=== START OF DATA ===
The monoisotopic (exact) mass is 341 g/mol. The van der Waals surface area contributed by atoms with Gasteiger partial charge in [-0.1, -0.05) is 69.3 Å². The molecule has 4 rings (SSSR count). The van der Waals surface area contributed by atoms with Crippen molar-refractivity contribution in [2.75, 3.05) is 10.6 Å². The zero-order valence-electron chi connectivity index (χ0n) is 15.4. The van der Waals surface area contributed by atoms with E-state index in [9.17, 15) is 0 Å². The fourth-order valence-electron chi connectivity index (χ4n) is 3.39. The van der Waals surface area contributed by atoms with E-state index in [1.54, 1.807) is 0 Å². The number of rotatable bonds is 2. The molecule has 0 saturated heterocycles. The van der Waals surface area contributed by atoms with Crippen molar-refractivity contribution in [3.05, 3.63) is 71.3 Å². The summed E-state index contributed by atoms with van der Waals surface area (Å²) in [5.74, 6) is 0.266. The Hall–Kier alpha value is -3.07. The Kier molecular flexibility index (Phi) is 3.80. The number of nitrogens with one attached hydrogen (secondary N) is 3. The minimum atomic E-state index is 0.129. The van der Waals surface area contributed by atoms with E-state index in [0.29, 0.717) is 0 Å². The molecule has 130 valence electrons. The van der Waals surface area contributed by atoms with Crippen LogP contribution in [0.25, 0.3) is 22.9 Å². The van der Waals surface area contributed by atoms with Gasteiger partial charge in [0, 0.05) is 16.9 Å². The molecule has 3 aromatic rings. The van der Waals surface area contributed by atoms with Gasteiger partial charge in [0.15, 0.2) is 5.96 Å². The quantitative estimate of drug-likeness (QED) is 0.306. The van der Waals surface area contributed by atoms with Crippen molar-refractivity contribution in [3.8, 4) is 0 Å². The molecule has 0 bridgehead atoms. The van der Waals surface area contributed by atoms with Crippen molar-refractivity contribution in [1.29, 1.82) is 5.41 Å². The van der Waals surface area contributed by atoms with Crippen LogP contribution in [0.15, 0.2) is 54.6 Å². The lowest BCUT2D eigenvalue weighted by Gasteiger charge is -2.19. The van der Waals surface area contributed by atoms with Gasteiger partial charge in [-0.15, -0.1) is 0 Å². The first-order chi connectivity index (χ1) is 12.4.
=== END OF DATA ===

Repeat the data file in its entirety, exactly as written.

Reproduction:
The monoisotopic (exact) mass is 341 g/mol. The van der Waals surface area contributed by atoms with Gasteiger partial charge in [-0.1, -0.05) is 69.3 Å². The molecule has 4 rings (SSSR count). The van der Waals surface area contributed by atoms with Crippen molar-refractivity contribution in [2.75, 3.05) is 10.6 Å². The zero-order valence-electron chi connectivity index (χ0n) is 15.4. The van der Waals surface area contributed by atoms with E-state index in [9.17, 15) is 0 Å². The fourth-order valence-electron chi connectivity index (χ4n) is 3.39. The van der Waals surface area contributed by atoms with E-state index in [1.54, 1.807) is 0 Å². The number of rotatable bonds is 2. The molecule has 0 saturated heterocycles. The van der Waals surface area contributed by atoms with Crippen molar-refractivity contribution in [3.05, 3.63) is 71.3 Å². The summed E-state index contributed by atoms with van der Waals surface area (Å²) in [5.74, 6) is 0.266. The Hall–Kier alpha value is -3.07. The Kier molecular flexibility index (Phi) is 3.80. The number of nitrogens with one attached hydrogen (secondary N) is 3. The minimum atomic E-state index is 0.129. The van der Waals surface area contributed by atoms with E-state index in [0.29, 0.717) is 0 Å². The molecule has 130 valence electrons. The van der Waals surface area contributed by atoms with Crippen LogP contribution in [0.25, 0.3) is 22.9 Å². The van der Waals surface area contributed by atoms with Gasteiger partial charge in [0, 0.05) is 16.9 Å². The molecule has 3 aromatic rings. The van der Waals surface area contributed by atoms with Gasteiger partial charge in [0.15, 0.2) is 5.96 Å². The quantitative estimate of drug-likeness (QED) is 0.306. The van der Waals surface area contributed by atoms with Crippen molar-refractivity contribution in [3.8, 4) is 0 Å². The molecule has 0 bridgehead atoms. The van der Waals surface area contributed by atoms with Crippen molar-refractivity contribution in [1.29, 1.82) is 5.41 Å². The van der Waals surface area contributed by atoms with Crippen LogP contribution in [0.15, 0.2) is 54.6 Å². The lowest BCUT2D eigenvalue weighted by Gasteiger charge is -2.19. The van der Waals surface area contributed by atoms with Gasteiger partial charge in [-0.15, -0.1) is 0 Å². The first-order chi connectivity index (χ1) is 12.4.